Repeating the same mistakes, yet hoping for recovery
We’re in a vortex – and it feels like it’s never endingDharmendra Kanani
Recent vaccination campaigns kicking off across Europe brought with them a sense of relief after a year of uncertainty. Unfortunately, old hat politics and management came along for the ride.
The vaccine rollout across Europe is one of its biggest strategic challenges this year – so much hangs on it, from economic recovery to community stability. The stumbling and political disruption we witnessed last week hasn’t helped – nor has it inspired confidence in an already suspicious public.
In time of crises, agile leadership necessitates the ability to pause and understand how ones’ actions might be perceived. It requires being aware of the consequences of policy statements, of commitments under convention or law, and frankly, it requires an understanding of the public. All of this is sound stuff, but it isn’t rocket science – and it’s been sadly missing from the events of the last week.
Having secured a good deal on vaccines with pharma companies was a good first step. There’s no denying that. However, as most in government and industry know, any contract of goods and services can easily be subject to delivery problems – that’s just how it is. That’s why having an eye on the ball in contract management is key, especially when the stakes are so high.
Shouldn’t last year have been the best learning ground for Europe’s leaders and decision-makers to adapt to managing multiple, complex and unpredictable policies, initiatives and events?
Yet, the potential to wreak havoc in the EU project is once again writ large. These delays have turned into a political disaster. One, which could so easily have been averted with a bit of pause, reflection and critical evaluation, rather than jumping into well-worn and old-school political and communication fixes.
For member states that are negotiating their own complex and uncertain economic and political problems amidst a lockdown with agitated populations – the signs from EU institutions are not encouraging.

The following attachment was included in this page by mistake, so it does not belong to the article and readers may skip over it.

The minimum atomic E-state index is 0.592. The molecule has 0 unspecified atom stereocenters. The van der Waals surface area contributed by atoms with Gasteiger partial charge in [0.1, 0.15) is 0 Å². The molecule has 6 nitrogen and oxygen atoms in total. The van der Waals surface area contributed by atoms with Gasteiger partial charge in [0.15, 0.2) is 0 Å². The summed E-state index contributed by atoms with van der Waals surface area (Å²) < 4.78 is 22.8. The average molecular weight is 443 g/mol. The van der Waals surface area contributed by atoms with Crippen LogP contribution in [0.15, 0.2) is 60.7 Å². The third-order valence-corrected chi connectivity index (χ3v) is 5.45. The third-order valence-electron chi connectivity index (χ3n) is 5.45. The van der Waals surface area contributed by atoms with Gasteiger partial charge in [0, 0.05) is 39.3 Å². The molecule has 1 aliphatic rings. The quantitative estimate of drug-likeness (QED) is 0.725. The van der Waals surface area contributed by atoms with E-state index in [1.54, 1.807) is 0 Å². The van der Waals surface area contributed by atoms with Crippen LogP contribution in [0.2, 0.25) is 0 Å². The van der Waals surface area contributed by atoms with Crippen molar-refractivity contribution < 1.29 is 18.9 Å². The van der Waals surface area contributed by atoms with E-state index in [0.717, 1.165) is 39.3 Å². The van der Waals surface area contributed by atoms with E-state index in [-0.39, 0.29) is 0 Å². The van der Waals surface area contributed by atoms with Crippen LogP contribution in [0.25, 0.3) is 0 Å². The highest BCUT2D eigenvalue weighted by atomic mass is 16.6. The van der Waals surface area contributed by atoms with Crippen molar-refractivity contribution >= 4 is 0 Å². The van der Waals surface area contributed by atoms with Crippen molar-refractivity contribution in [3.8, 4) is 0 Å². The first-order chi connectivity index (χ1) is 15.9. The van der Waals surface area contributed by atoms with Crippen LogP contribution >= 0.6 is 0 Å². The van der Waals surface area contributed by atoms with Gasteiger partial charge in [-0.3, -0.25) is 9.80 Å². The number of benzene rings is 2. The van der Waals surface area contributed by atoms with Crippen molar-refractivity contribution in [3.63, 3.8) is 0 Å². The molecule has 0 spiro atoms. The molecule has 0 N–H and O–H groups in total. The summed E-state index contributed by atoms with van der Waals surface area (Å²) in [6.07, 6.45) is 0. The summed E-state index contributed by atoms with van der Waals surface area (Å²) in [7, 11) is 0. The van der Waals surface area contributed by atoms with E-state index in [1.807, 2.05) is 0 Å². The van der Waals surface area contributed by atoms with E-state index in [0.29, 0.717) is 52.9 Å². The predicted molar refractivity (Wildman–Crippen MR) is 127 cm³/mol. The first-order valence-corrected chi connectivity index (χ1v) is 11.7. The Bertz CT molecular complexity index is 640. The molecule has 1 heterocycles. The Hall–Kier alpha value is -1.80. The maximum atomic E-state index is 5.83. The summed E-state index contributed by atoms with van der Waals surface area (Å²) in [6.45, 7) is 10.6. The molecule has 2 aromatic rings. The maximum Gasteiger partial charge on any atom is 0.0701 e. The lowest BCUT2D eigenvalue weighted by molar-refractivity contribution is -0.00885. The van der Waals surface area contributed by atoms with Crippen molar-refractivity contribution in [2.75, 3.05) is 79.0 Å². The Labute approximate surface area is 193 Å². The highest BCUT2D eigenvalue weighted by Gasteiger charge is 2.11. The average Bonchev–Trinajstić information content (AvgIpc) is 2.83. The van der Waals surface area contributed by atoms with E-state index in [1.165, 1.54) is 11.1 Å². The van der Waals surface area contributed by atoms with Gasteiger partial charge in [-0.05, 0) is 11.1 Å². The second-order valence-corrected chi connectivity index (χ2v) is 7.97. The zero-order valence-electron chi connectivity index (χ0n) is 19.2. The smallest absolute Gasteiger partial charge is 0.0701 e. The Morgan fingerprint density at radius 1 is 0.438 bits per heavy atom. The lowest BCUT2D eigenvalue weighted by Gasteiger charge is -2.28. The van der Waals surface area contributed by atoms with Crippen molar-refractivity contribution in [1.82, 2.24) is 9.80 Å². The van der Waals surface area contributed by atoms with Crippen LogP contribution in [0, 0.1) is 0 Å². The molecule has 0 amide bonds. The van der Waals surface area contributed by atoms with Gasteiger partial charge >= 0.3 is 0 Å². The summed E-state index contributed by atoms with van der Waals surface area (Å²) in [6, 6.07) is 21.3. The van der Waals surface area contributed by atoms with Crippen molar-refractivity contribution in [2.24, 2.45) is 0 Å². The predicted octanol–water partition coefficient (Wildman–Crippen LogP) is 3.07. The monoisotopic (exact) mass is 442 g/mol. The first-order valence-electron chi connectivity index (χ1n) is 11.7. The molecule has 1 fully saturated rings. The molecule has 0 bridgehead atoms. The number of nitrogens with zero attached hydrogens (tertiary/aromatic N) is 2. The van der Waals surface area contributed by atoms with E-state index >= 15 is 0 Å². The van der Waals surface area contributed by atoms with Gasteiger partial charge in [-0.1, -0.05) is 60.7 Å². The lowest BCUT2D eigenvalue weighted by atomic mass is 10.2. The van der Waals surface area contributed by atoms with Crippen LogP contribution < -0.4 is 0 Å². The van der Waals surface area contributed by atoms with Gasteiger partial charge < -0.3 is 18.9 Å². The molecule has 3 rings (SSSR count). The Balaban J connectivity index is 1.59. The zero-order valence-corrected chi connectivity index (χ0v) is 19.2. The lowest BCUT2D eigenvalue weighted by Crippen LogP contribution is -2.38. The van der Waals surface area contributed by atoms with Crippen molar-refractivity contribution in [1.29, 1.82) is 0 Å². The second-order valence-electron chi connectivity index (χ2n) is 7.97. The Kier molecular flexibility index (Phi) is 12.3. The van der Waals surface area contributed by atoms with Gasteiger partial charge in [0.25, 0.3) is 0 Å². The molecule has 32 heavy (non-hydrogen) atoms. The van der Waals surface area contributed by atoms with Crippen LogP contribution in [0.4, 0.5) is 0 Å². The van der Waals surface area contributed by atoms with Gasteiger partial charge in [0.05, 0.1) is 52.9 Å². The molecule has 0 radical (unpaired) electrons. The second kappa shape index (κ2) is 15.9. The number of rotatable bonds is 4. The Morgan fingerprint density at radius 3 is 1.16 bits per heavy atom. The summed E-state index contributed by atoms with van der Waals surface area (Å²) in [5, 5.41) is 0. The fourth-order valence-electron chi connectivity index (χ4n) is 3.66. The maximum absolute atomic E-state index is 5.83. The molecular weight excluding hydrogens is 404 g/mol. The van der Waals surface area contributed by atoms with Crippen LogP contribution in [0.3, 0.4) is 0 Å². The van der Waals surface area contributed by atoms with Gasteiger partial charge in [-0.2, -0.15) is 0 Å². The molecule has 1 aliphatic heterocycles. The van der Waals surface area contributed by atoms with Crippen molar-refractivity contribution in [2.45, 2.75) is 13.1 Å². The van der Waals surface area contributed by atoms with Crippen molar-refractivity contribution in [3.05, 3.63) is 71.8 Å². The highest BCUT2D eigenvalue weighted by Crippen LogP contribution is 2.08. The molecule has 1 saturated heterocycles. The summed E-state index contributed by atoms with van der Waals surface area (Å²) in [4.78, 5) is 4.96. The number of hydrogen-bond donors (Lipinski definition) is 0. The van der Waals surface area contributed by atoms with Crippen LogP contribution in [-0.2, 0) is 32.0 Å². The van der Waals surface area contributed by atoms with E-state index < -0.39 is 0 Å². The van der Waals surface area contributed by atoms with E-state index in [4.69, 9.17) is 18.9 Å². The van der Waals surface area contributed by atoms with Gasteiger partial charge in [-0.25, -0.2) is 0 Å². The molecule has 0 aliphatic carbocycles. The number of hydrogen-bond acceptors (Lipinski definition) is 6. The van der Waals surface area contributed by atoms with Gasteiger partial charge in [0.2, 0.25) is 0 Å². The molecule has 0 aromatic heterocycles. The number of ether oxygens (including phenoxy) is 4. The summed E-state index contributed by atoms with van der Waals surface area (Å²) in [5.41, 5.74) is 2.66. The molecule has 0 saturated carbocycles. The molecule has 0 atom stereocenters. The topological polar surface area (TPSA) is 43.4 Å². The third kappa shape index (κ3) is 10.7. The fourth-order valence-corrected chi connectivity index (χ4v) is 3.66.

Following the events of last week, let alone the past year, citizens will be forgiven for thinking that their leaders continue to promise high and espouse great rhetoric but deliver poorly. What choice do they have?
Adding to this growing malaise of cynicism and dismay are the flash points of lockdown unrest which are spreading. The signal of this latent problem was evident last year, as was the potential of vaccine sovereignty. It appears the lack of solidarity amongst member states in the early stages of containing the pandemic is being displayed and repeated in the recovery process.
There is still time to recover – no pun intended – from this poor political handling of the delivery and distribution of vaccines. The Commission needs to get a grip, channel some humanity and take bold action.
First, we need to see some effective, proactive and politically-savvy contract management. For that, they need geeky lawyerly and political oversight, as well as better programmatic management.
The Commission should pull together a major intra-institution war room focussed on combining an aggressive mass vaccination plan with recovery programmes developed by member states, which would enable them to eyeball each other, iron out differences and agree on expectations. It should be time limited to operate for the next 24 months, which are crucial for managing the ongoing and uncertain impact of the current pandemic, preparing for shocks from other virus variants, as well as working on climate impact and digital as drivers for seeding change.
Regular Council and Commission meetings aren’t going to make the cut – because our current political approaches simply aren’t fit for purpose anymore. Adopting an entrepreneurial, innovative mindset is going to be essential. That’s why politicians must surround themselves more with leaders outside of the institutions from the private and civil society sectors to add balance as well as check thinking and approaches to delivery in the coming years.
Finally, and most critically, our political leaders need to pay better attention to the signals coming from the wider environment and the public. In an atmosphere in which citizens are increasingly finding it hard to distinguish truth from the propaganda, misinformation has increasingly become king. Insidious forces are milking these circumstances to manipulate citizen anxieties and seed further discontent and mistrust in order to shift attitudes further to an illiberal, nationalist and ‘me-first’ voter syndrome.
The Gamestop case might be an indication of other disruptive techniques that disaffected and disenfranchised citizens will use to correct what is perceived as vested interest and political mishandling.
Remember the old adage, perceptions are often more powerful than reality. This couldn’t be truer than in our current crisis-driven times wrought with uncertainty and the fundamental change people are experiencing daily in their lives.
Dharmendra Kanani is Director, Asia, Peace, Security & Defense, Digital & Chief spokesperson at Friends of Europe. The article was originally published by Friends of Europe.